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Putting the pieces together

Throughout this article, Hannes Weigt shows what pieces are still missing if you want your model to produce numbers.
© University of Basel

Let’s start our last course week by shortly reviewing how we started in the first week.

We explained that modeling can be structured into four main phases:

Graph showing the four modeling phases: problem, model, solution and interpretation

In the last weeks, we explored how to transfer your problem into different kinds of models (do you remember what the differences between Emission Choice Model (ECM), Output Abatement Choice Model (OACM), and Input Choice Model (ICM) are?). We addressed the challenges of ensuring that your model is solvable (do you remember the ‘as many equations as variables’ rule?). And we explored how to make economic sense out of those mathematical equations (do you remember how activity variables, costs, and prices were linked?). And you could explore different modeling elements with the little exercises along the way.

However, what we did not cover in detail in the last weeks is how to transfer all this knowledge into an actual computer model that can produce the numbers you have seen in the exercises. There is a large diversity in modeling software, coding approaches, and computer systems out there; however, a detailed lecture on numerical computational modeling is beyond the scope of this course. Nevertheless, we want to provide you with some basic guidelines on numerical modeling in the following steps: namely, data handling and computational restrictions.

Data handling has large impacts on the model design and the interpretation of the model and its results. While a large share of modeling work is done with pen and paper (especially conceptual assessments can often be carried out without a computer using purely illustrative data), quantifications, simulations, and scenario analyses will need a computer and numerical model implementation. And as you seldom will get all the data you would like to get, you will likely circle between your problem and the modeling phase until you have a model design that can achieve both: answer your research question and rely on available data. Similarly, your model results will drive how you can interpret your model.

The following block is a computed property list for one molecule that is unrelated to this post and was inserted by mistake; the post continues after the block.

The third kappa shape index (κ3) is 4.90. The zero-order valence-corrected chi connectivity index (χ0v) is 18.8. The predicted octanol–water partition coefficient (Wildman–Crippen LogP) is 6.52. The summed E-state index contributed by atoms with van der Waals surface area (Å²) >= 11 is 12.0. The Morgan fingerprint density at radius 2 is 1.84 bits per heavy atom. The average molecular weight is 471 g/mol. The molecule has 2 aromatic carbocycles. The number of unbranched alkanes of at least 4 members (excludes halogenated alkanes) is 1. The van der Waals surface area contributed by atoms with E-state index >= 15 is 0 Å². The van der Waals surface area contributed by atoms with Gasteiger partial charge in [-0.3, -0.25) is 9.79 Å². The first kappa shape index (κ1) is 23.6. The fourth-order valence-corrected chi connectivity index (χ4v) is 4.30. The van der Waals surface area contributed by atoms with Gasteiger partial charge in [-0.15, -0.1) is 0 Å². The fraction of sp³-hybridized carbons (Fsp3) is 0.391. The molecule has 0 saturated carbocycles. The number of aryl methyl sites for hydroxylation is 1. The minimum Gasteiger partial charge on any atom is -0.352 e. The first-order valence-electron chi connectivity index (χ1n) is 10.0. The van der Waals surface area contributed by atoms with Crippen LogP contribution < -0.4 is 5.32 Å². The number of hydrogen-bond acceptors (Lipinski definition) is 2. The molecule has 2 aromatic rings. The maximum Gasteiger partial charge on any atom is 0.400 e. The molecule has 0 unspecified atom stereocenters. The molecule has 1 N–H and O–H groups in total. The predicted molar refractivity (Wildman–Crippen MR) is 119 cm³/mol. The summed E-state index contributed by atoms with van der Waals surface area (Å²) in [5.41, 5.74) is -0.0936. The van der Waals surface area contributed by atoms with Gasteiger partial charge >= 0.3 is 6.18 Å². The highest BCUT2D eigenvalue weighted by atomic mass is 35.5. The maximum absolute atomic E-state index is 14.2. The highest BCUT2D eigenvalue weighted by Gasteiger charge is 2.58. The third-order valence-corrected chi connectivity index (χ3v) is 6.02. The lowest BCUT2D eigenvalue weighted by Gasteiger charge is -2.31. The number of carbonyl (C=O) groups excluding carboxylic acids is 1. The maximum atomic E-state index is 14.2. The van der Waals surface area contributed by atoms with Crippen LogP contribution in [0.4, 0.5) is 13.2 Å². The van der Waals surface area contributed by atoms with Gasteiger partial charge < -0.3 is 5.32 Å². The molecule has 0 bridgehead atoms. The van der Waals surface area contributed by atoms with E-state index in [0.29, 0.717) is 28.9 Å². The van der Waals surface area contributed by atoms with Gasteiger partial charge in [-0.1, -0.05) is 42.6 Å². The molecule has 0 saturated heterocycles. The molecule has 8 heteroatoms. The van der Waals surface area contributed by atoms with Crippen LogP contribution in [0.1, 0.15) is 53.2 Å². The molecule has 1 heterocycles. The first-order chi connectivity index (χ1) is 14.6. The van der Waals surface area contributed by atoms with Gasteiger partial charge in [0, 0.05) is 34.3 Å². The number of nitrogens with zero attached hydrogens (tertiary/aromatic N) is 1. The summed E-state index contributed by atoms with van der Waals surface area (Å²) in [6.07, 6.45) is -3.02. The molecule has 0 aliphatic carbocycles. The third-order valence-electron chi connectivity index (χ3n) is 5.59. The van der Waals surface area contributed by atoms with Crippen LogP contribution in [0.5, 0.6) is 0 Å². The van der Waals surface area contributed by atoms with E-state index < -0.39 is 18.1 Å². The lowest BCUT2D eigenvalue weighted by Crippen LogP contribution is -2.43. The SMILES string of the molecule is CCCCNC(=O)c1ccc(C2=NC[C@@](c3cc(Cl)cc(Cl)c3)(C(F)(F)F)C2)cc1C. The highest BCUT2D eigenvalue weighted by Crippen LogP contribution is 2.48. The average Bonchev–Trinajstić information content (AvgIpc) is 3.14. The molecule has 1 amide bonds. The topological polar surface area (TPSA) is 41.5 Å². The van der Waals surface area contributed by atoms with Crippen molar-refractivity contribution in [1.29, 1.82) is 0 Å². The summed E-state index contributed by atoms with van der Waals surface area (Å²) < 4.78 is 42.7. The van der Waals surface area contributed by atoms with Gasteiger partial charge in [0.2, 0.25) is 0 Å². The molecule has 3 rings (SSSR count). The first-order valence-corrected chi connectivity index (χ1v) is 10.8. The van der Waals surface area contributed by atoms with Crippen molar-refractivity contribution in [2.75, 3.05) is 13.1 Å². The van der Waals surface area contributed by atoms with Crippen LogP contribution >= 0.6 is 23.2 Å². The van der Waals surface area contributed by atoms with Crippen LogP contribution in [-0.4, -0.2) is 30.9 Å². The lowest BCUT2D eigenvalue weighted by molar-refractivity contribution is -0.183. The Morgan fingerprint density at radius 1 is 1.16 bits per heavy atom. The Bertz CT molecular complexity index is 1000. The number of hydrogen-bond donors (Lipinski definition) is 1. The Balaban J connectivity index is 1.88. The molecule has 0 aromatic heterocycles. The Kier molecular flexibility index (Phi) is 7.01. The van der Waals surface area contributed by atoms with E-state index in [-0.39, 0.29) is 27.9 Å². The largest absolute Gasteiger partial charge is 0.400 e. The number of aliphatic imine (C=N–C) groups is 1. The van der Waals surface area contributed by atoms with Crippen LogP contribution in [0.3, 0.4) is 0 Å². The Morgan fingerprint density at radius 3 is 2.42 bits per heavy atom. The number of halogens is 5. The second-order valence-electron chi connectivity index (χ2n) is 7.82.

Computational restrictions have a large impact on the solution phase and thereby again feedback effects on your model design choice. As you will see in the next steps, even with modern computational capabilities, there are still some problem types that are hard to solve, especially for large-scale models. It is likely that the model design you would need to solve your initial research questions is simply not solvable. So, you will be forced to make adjustments, simplifications, or vary your assumptions to account for those constraints.

You see that the four modeling phases are indeed not as linear as the picture above suggests. Until you will have a running model with interpretable results you will likely have circled back and forth through multiple iterations of the four phases. That is perfectly normal. The more experience you get with modeling the easier it will become to move along those phases; even experienced modelers seldom get a perfect model up and running on their first attempt.

And finally, we encourage you to go out and start designing your own models. Building models, applying modeling software and writing model codes can only be learned by doing it.

© University of Basel
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Exploring Possible Futures: Modeling in Environmental and Energy Economics

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